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Global Trade Management

Your debt ceiling playbook: The consequences to global trade for every major debt ceiling scenario

Bryce Engelland  Industry Analyst / Thomson Reuters

· 7 minute read

Bryce Engelland  Industry Analyst / Thomson Reuters

· 7 minute read

As the delicate dance of debt ceiling and default continues to play out between the President and the GOP members of the House, a variety of outcomes are possible

The debt limit — an idiosyncratic feature of American government which hard caps the amount of debt the country can borrow, separate from the spending mandates passed by Congress — has the potential to result in a default for the world’s wealthiest economy.

Yet rather than a binary outcome, the global economy actually faces multiple scenarios which could heavily impact global trade, many of which are the result of means meant to actually bypass the debt ceiling and avoid default.

Thus, it’s important to map out the potential impact of the different options so that companies and organizations can both understand the implications of different strategies and prepare for the surprisingly varied outcomes, many of which would still massively impact global trade.

The trillion-dollar coin

One of the most talked about but seemingly comical scenarios involves the minting of a trillion-dollar coin. This possibility utilizes the U.S. Treasury’s relatively uninhibited ability to mint money to generate the funds necessary to continue government spending without increasing the debt.

The issue is that this amounts to little more than turning on the money printer, a measure which has historically caused intense inflation, an economic challenge only starting to come under control. While this would keep the United States from default, inflation would not be the only cost, as confidence in the U.S. government and the dollar would likely take a significant hit. Global financial markets could see a bout of instability due to this decrease in confidence, which may make financing operations more difficult.

This workaround is nothing new, as the temptation for government to print its way out of a debt crisis has been a longstanding fantasy with often dire results. One can think of this as the Ford Pinto scenario, a classically dangerous vehicle rolled out despite far superior options being available.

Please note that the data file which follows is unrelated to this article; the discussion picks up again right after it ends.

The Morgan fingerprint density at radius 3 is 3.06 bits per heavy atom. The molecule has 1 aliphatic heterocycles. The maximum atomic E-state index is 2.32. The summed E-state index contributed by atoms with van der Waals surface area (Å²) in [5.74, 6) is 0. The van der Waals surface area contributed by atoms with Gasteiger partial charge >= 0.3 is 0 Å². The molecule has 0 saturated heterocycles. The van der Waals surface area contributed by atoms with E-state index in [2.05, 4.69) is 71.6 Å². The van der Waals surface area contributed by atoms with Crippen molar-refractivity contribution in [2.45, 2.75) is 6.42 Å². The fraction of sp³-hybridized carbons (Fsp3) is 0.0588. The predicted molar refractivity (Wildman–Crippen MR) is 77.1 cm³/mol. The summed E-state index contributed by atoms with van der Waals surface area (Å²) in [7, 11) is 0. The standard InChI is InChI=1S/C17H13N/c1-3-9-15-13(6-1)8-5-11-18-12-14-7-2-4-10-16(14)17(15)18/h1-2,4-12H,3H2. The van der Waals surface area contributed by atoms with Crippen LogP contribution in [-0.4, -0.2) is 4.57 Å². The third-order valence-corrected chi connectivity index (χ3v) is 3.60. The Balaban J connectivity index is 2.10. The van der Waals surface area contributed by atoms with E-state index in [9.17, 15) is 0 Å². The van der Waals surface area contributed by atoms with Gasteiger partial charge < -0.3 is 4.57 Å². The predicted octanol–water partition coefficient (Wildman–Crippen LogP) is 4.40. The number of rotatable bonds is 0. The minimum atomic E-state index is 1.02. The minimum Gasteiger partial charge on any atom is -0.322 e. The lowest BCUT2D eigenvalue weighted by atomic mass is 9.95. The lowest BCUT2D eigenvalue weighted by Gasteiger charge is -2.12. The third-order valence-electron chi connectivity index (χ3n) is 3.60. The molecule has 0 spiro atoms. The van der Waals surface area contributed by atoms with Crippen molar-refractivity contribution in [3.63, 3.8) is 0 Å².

Premium Treasury bonds

If the trillion-dollar coin scenario is the Ford Pinto, then the strategy of issuing a series of premium Treasury bonds is the Ferrari Daytona: more powerful, more refined, and slightly more likely to get you to your destination uninjured.

This scenario relies on a legal quirk, where the debt ceiling applies only to the face value of outstanding government debt. Here, what the government would do is reissue already outstanding bonds with an additional payment premium, basically promising a higher interest rate in exchange for a burst of upfront cash. This both avoids default by injecting additional revenues into the government’s cash flow and avoids the inflation-fueling effect that minting a trillion dollars would have.

In addition, the savviness of the solution may bolster confidence in the U.S. government’s ability to manage itself, as well as lessen the potential impact of future debt ceiling crises if found to be a workable solution. For global trade, the primary challenge would be the possible mixed market reaction, but the turmoil here would be light.

The primary threat would be the exact opposite of the trillion-dollar coin. Rather than sparking inflation, the premium bonds could result in deflationary pressure. For global trade, deflation in the U.S. could be a greater threat than inflation, sapping consumer spending and creating a myriad of other issues which are relatively exotic and potentially dangerous. Some economic concerns already exist that suggest that the U.S. could go into a deflationary cycle soon, so adding further deflationary pressure could add fuel to this concern.

The sticking point is that this scenario is unlikely given the remaining time before the U.S. hits the default point. Bond programs like this take time to set up and every day closer to default-day the United States approaches, the less likely premium Treasury bonds can be implemented. Depending on how the current conflict resolves, premium bonds may be a more tempting solution in the future.